Authorship and Plagiarism
[P. J.] [RU] [FR]

Authorship and Plagiarism

Can anybody own an idea? The only reasonable answer is "Certainly no!" Ideas don't come to people from nowhere; they are born as a collective effect, a result of numerous acts of communication with other people. It does not matter how the idea is expressed by a particular person; it can only exist through the wide circulation across the minds and a variety of manifestations in individual activities.

When somebody creates something, one can be sure that the work of many other people has been used, directly or indirectly. Every act is culturally mediated, and thus always borrowing from the pool of forms, skills, trends and tendencies present at the time. It would be as absurd to sue somebody for using somebody else's idea as to sue non-native English speakers for using English!

Why is it so frustrating and annoying when somebody "steals" an idea from somebody? Why is it considered unethical and unacceptable? The origin of such an attitude lies in the nature of capitalism, which transforms everything into trade values, abstracting it from its real content. Thus any product becomes mere representative of a definite amount of money rather than what it actually is. When an author of a book is indignant at somebody's publishing the same under a different name, the presumed original writer (a single person, or a group of authors) does not worry about spreading the ideas expressed and the results obtained; what only matters is who will get the money. Getting profit becomes the principal goal of any work, and sharing ideas degrades to sharing money.

Under capitalism, the principles of public wealth distribution are essentially abstract, being more dependant on the part of wealth already owned than on the owner's contribution into the general economic and cultural progress. For example, of two people with the same idea, the richer will most probably find the ways for its implementation, while the poorer will be bound to lag behind, wasting efforts on mere survival rather than creative development. The former may even be unaware of the others' contribution, never thinking of the privileged position as a gift from the society; wealthy people will hardly ever refer to those who produced their wealth, and they are not apt to nor share the benefits. One person may have quicker access to publishers than another, and use this advantage to publish what the latter only meant. What does that change? They both get their existence from the rest of the humanity, directly or indirectly using the products of the millions of other people, insufficiently compensated, for whom the both "authors" are "thieves", no matter how they "rob" each other.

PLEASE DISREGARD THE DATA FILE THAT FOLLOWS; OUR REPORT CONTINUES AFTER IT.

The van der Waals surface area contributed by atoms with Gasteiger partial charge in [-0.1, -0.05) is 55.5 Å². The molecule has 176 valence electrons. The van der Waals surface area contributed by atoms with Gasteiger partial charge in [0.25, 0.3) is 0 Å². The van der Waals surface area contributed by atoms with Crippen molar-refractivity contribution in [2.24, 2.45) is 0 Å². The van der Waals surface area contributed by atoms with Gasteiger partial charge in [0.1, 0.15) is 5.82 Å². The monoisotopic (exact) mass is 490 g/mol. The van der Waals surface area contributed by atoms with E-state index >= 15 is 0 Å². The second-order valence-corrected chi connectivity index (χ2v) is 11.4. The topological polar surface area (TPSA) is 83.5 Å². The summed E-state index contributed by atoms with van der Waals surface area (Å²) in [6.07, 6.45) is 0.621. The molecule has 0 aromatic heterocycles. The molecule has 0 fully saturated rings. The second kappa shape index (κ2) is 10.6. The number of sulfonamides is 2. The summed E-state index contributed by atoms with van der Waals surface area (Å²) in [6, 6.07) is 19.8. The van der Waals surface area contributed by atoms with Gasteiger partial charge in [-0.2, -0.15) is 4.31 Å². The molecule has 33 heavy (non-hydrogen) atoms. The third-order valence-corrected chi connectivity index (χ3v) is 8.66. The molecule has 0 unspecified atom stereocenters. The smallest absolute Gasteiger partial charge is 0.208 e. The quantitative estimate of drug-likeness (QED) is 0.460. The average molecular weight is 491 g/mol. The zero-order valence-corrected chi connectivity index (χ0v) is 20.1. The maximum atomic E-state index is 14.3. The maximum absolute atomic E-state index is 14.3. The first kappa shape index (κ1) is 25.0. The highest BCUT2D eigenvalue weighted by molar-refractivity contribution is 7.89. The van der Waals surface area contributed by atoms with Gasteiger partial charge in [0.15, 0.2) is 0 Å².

The notion of authorship has developed with capitalism, and a more reasonable society would never be interested in the origin of anything. If you can do something, do it without any thoughts of the possible benefits. If somebody wants to reproduce the work of the others (probably, without ever knowing them), the resulting growth of the public wealth will only come to the good of the society as a whole, increasing the accessibility of the products. On the other hand, dropping off the priority issues will result in the improvement of the products themselves, since that will remove any formal restriction and the ballast of references.

Living in the thievish society, people have to obey its thievish laws and steal bread from each other; otherwise they won't be able to live on and proceed with their work. There is always a compromise with one's conscience, and different people draw the line differently. The only acceptable excuse is that one's actions help the humanity to get out of the savage state. This, however, does not make things easier for an individual, since it is often difficult to say which actions (or which aspects of an action) meet this objective criterion, and which don't. This is a serious psychological problem.

One could object that, regardless of the economic reasons, simple honesty would not permit people steal somebody else's ideas, and lie. Probably. But the only reason for a lie is that it brings profit. That is, the idea of honesty applies mainly to those who have already achieved a solid social position; in this case any stealth would be regarded as a kind of perversion. In real life, honesty often becomes a weapon against intruders. For instance, a seeker of a scientific degree has to mention the publications of the boss and his team even if they are absolutely irrelevant to the topic; otherwise, there is no way upward.

Stealth and lie can only disappear if there are no social and economical grounds for them. But such a society will never tie the matter of fact to the historical issues. Any reference to somebody else's work will only be possible as an introductory remark, an expression of respect, or a figure of speech.

With truly new ideas, bringing them to the public is matter of courage rather than priority. If a respectable somebody is brave enough to risk his or her reputation and sign to the words of those who have no other way to promote a radical thought, this is a respectable kind of plagiarism that can only be praised. An idea requiring a drastic change in the public mentality has little chance to attract immediate attention; normally, it will gradually penetrate the minds showing up in quite different contexts, in the work of different people in different countries, through either independent development, or as a distant echo of one's direct and indirect contacts. Ideas get passed from one person to another on the unconscious level, through the field of social inclinations and preferences. The emergence of the same ideas in different people is a good sign, indicating both the truth of the idea and a shift in public receptiveness.

[Assorted Notes] [Unism]